Isaiah’s next words give the answer: “Surely he has borne our griefs and carried our sorrows” (Isaiah 53:4). He bore our griefs. He carried our sorrows. In his mission to save us, he entered not only into our flesh and blood but into our sorrows. And yet, even as prescient and memorable as Isaiah’s prophecy is, nowhere does the New Testament refer to Jesus as “man of sorrows.” Yes, he carried our sorrows, and he even had his own, but he was so much more than a man of sorrows. Fundamentally, he was a man of something much stronger.

Sustained in Sorrow

Jesus could not have borne our griefs and carried our sorrows had he not been buoyed by something deeper and more enduring. Imagine what emotional strength it must have taken to fulfill the words of Isaiah 50:6:

I gave my back to those who strike,
and my cheeks to those who pull out the beard;
I hid not my face
from disgrace and spitting.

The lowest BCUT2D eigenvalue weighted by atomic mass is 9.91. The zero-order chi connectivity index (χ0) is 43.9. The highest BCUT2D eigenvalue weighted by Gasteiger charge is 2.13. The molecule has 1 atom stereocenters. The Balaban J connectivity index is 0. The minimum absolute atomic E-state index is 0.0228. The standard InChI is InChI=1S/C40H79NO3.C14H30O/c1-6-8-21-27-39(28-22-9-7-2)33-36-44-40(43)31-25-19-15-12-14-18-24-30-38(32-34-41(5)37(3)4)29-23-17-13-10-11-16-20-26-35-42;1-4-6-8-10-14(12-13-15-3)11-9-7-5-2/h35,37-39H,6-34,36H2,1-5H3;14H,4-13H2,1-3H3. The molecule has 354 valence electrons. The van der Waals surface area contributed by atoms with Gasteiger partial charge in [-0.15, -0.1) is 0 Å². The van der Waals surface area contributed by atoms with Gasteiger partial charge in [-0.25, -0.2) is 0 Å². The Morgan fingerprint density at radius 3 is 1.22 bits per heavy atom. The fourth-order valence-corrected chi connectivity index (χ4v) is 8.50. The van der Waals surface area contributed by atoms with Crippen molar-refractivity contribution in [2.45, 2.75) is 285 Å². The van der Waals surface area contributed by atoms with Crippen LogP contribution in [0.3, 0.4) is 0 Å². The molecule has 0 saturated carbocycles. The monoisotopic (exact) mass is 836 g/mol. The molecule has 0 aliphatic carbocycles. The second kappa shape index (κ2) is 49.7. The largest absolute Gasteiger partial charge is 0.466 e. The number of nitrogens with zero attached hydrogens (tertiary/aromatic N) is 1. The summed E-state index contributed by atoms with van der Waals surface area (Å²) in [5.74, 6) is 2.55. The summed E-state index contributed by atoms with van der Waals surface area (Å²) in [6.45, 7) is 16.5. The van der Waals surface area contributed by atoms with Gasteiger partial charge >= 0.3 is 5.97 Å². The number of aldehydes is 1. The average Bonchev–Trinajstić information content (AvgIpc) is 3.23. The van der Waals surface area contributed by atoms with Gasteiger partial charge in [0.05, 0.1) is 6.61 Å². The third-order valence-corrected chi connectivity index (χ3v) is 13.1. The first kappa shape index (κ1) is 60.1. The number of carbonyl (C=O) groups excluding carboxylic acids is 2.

Did he ever taste sorrow. He entered into our sin-haunted environment and felt our infirmities, making himself able to sympathize with our weaknesses (Hebrews 4:15). He spoke a blessing to those who mourn and weep (Matthew 5:4; Luke 6:21). At the tomb of his friend, “he was deeply moved in his spirit and greatly troubled” (John 11:33). He wept (John 11:35). Then he was “deeply moved again” (John 11:38).

How was he sustained in the sorrows he encountered, not just in the course of normal human life, but in the unique steps he took as the suffering servant?

Deep, Habitual Joy

The surprising testimony of the Gospels is that Jesus was a man of unparalleled and unshakeable joy. “A joyless life would have been a sinful life,” writes Donald Macleod, “Jesus experienced deep, habitual joy” (Person of Christ, 171). While the Gospels focus on the objective, external aspects of his ministry, we do get a few precious peeks.

Read the rest here.

Paying Attention to the Bible’s Important Messages

Sharing today from Bible Engager’s Blog

Paying Attention to the Bible’s Important Messages

How to identify qualifiers that give you pause
June 25th, 2018
MAnn-Margret Hovsepian

BIBLE ENGAGER’S BLOG

“To be honest with you…” 
“To tell you the truth…”
“As a matter of fact…” 
“Honestly…” 
“To be frank…”